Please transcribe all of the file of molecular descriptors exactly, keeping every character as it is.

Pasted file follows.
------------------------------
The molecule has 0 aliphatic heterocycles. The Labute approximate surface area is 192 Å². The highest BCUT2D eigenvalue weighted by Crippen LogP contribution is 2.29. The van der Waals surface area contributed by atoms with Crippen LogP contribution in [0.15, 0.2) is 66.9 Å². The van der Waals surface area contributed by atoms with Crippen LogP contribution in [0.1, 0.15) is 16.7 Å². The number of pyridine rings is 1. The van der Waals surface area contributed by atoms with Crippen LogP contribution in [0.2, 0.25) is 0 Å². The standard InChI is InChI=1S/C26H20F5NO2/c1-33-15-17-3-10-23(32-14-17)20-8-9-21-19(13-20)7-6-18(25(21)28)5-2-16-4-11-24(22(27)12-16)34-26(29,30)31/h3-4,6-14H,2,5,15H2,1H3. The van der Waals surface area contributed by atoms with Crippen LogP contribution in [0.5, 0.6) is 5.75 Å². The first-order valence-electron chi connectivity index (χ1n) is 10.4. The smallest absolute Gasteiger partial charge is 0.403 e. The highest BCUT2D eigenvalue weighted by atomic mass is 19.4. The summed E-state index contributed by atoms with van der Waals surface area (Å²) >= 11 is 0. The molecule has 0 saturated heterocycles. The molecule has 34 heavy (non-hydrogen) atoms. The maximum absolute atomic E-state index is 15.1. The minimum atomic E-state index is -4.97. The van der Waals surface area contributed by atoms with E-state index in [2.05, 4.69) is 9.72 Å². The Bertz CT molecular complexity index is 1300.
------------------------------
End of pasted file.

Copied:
The molecule has 0 aliphatic heterocycles. The Labute approximate surface area is 192 Å². The highest BCUT2D eigenvalue weighted by Crippen LogP contribution is 2.29. The van der Waals surface area contributed by atoms with Crippen LogP contribution in [0.15, 0.2) is 66.9 Å². The van der Waals surface area contributed by atoms with Crippen LogP contribution in [0.1, 0.15) is 16.7 Å². The number of pyridine rings is 1. The van der Waals surface area contributed by atoms with Crippen LogP contribution in [0.2, 0.25) is 0 Å². The standard InChI is InChI=1S/C26H20F5NO2/c1-33-15-17-3-10-23(32-14-17)20-8-9-21-19(13-20)7-6-18(25(21)28)5-2-16-4-11-24(22(27)12-16)34-26(29,30)31/h3-4,6-14H,2,5,15H2,1H3. The van der Waals surface area contributed by atoms with Crippen LogP contribution in [0.5, 0.6) is 5.75 Å². The first-order valence-electron chi connectivity index (χ1n) is 10.4. The smallest absolute Gasteiger partial charge is 0.403 e. The highest BCUT2D eigenvalue weighted by atomic mass is 19.4. The summed E-state index contributed by atoms with van der Waals surface area (Å²) >= 11 is 0. The molecule has 0 saturated heterocycles. The molecule has 34 heavy (non-hydrogen) atoms. The maximum absolute atomic E-state index is 15.1. The minimum atomic E-state index is -4.97. The van der Waals surface area contributed by atoms with E-state index in [2.05, 4.69) is 9.72 Å². The Bertz CT molecular complexity index is 1300.